Edgar Degas: Danseuse au repos (c. 1879)
"Danseuse au repos" (c. 1879)
By Edgar Degas, from Paris (1834-1917)
pastel and gouache on joined paper; 59 x 64 cm; 23 1/4 x 25 1/4 in.
© Sold through Sotheby's, New York. November 3, 2008 for $37,042,500 - Lot 14
Jules-Emile Boivin, Paris (acquired in 1885, either directly from the artist or from Galerie Durand-Ruel, thence by descent and sold: Sotheby's, London, June 28, 1999, lot 4); Acquired at the above sale by the present owner (Private Collector, New York).
Paris, Galerie Georges Petit, Degas, 1924, no. 116; Paris, Galerie Charpentier, Danse et Divertissements, 1948; Paris, Gazette des Beaux-Arts, Degas dans les collections françaises, 1955, no. 87, illustrated in the catalogue; Paris, Galerie Durand-Ruel, Edgar Degas 1834-1917, 1960, no. 26, illustrated in the catalogue; Paris, Galeries nationales du Grand Palais, Degas, 1988, no. 214, illustrated in color in the catalogue
"As one of the finest examples of Degas' pastels of ballet dancers, Degas' exquisite Danseuse au repos captures the hidden world behind the scenes of the Palais Garnier's spectacular ballet productions. Degas' profound sensitivity to the existential condition of this lone dancer is evident, singled out among the many young women of the company anticipating their turn or resting after an exhausting performance. One is struck by the picture's voyeuristic appeal, which engages us with this young women's sensorial experience at a particular moment in time. We can almost hear the rustle of her tutu's stiff gauze as it rises up behind her, brushing against the wall and the varnished wooden bench. And we can almost feel the heat of the other dancers seated next to her, as she turns away from them to stretch her tense limbs and point her toes with a professional's hard-learned discipline and concentration. Degas transports us into this rarefied scene, away from the pretense of a staged performance.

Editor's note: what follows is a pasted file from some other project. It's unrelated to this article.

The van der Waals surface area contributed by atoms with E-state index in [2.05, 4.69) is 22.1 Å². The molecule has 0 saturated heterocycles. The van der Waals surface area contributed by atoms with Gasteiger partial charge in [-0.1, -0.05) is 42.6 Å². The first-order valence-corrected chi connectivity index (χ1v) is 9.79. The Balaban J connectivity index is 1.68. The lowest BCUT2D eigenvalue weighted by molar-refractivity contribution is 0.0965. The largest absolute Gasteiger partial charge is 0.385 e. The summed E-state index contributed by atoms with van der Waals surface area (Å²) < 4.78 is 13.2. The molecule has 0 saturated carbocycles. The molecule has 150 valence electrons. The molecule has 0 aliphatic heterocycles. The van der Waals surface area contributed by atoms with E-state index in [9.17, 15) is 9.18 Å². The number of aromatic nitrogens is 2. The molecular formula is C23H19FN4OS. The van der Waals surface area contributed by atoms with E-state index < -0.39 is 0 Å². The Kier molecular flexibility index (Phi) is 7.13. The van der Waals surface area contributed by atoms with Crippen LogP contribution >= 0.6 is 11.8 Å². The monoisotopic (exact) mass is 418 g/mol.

No other artist of his time was able to present this exclusive atmosphere so convincingly or capture the often overlooked beauty of its informality. This spectacular picture exemplifies just how brilliant he could be at achieving this feat. As the contemporary critic Jules Claretie wrote, "he knows and depicts the backstage world of the theater like no-one else, the dance foyers, the essential appeal of the Opéra rats in their bouffant skirts" (J. Claretie, 1877, quoted in J. De Vonyar and R. Kendall, Degas and the Dance (ex. cat.), The Detroit Institute of Arts & The Philadelphia Museum of Art, 2002-03, p. 63)."